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Volume 15 Number 2, Summer 2018, Pages 257-565   


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Investigating the Effects of Metacognitive Instruction in Listening for EFL Learners

    Ayako Kobayashi


This study investigated the effects of metacognitive instruction in listening for EFL learners over a semester. Participants (N = 48) were sampled from TOEIC classes in a private university in the western part of Japan where the researcher had been working as an English instructor. They were sophomores whose majors were not English. The experimental group (n = 26) received metacognitive instruction in listening (i.e., they were taught how to listen to texts and how to improve listening skills through metacognitive processes as well as activities such as planning, monitoring, and reflecting). The contrast group (n = 22), taught by the same teacher, did not receive metacognitive instruction although they listened to the same listening materials and received more listening input. Results of the questionnaire (SRLLQ, the Self-Regulated Learning in Listening Questionnaire, Kobayashi, 2017a) showed that students in both groups became more self-regulated learners, but it was also found that the experimental group made greater gains in listening proficiency and regulation of cognition. Moreover, it was verified that learners with low listening proficiency in the experimental group benefited the most from such metacognitive instruction.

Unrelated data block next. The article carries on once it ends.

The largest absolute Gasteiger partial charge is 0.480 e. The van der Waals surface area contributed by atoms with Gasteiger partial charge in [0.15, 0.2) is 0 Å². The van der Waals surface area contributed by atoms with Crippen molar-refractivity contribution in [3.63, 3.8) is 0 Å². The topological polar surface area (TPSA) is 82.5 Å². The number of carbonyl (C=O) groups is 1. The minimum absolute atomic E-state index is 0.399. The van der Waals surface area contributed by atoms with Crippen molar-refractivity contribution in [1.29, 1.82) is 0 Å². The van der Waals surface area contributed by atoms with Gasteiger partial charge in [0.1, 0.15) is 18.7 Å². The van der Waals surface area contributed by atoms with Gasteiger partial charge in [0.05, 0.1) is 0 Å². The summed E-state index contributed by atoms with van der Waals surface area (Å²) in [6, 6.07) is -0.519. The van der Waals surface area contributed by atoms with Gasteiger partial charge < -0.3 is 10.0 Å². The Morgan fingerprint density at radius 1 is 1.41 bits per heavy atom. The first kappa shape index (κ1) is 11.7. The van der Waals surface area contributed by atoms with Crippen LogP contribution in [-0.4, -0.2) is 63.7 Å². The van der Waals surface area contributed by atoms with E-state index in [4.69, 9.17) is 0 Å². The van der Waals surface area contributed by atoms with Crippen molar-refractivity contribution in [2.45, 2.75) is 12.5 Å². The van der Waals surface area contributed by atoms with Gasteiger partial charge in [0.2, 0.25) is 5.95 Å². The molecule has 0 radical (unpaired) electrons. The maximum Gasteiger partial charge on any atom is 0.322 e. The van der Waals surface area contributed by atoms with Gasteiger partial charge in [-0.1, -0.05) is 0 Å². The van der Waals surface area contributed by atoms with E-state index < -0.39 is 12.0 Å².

Keywords: classroom research, EFL learners, listening comprehension, metacognitive instruction, learner autonomy